What does climate justice have to do with the novel coronavirus pandemic and racial injustice in the United States? 

Everything, says Patrice Nicholas, director of the MGH Institute’s Center for Climate Change, Climate Justice, and Health.

“Climate justice not only intersects with climate change, but it intersects with COVID-19 and communities of color,” she says. To that point, the Center recently held a webinar, co-sponsored by the Alliance of Nurses for Healthy Environments, on the intersection of climate change and COVID-19.

This intersection is starkly illustrated in Chelsea, which has the highest rate of coronavirus infection in Massachusetts. Located adjacent to the Institute’s campus, the town has a large population of immigrants, many of whom are Latino. “Those from Latino and African American backgrounds are disproportionately affected because they live in areas where often there's far more exposure to greenhouse gas emissions,” Dr. Nicholas says. “There is clear evidence that exposure to poor air quality is associated with poor outcomes from COVID-19.”

Suellen Breakey (L) and Patrice Nicholas
Breakey (L) and Nicholas

Associate Professor Suellen Breakey, who is on the Center’s steering committee, notes that the global shutdowns caused by the pandemic and the consequent decrease in greenhouse gas emissions – which plunged 26% globally in April compared to 2019 – illustrate “the intersectionality of COVID-19 and climate change. In addition, COVID-19 is uncovering deep societal inequities.”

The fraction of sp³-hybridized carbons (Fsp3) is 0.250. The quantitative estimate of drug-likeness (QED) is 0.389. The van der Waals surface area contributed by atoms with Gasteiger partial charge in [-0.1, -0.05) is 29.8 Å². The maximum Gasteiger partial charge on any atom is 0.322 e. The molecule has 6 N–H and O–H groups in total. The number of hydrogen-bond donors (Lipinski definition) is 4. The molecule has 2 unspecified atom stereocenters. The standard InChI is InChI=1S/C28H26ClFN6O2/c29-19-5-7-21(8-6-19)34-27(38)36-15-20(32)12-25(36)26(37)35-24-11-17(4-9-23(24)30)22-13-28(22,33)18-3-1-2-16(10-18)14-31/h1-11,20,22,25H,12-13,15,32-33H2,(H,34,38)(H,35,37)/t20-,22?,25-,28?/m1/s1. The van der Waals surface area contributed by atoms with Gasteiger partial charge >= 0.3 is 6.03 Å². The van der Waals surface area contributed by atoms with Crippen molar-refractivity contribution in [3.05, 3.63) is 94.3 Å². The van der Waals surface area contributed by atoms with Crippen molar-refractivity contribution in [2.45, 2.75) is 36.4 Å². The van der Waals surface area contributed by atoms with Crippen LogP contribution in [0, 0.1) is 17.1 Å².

These societal inequities have been the focus of recent Black Lives Matter protests and activism. Dr. Breakey says that simply explaining that different populations are more susceptible to health impacts because of various factors skirts the underlying issue of systemic racism. “We’ve been dealing with health inequities on an individual or population level,” she says, “and not really looking at the systems of oppression. We tend to address these things from a medical viewpoint and then add a social perspective. But we need a top-down approach.”

Breakey says that calling out systemic racism “will allow us to look differently at how we address it from an educational perspective – and also from a clinical perspective. It’s going to change how we look at climate change and health going forward.”

Increasing awareness is only the first step, adds Nicholas: “Education and awareness precede advocacy, but they can also go hand in hand.”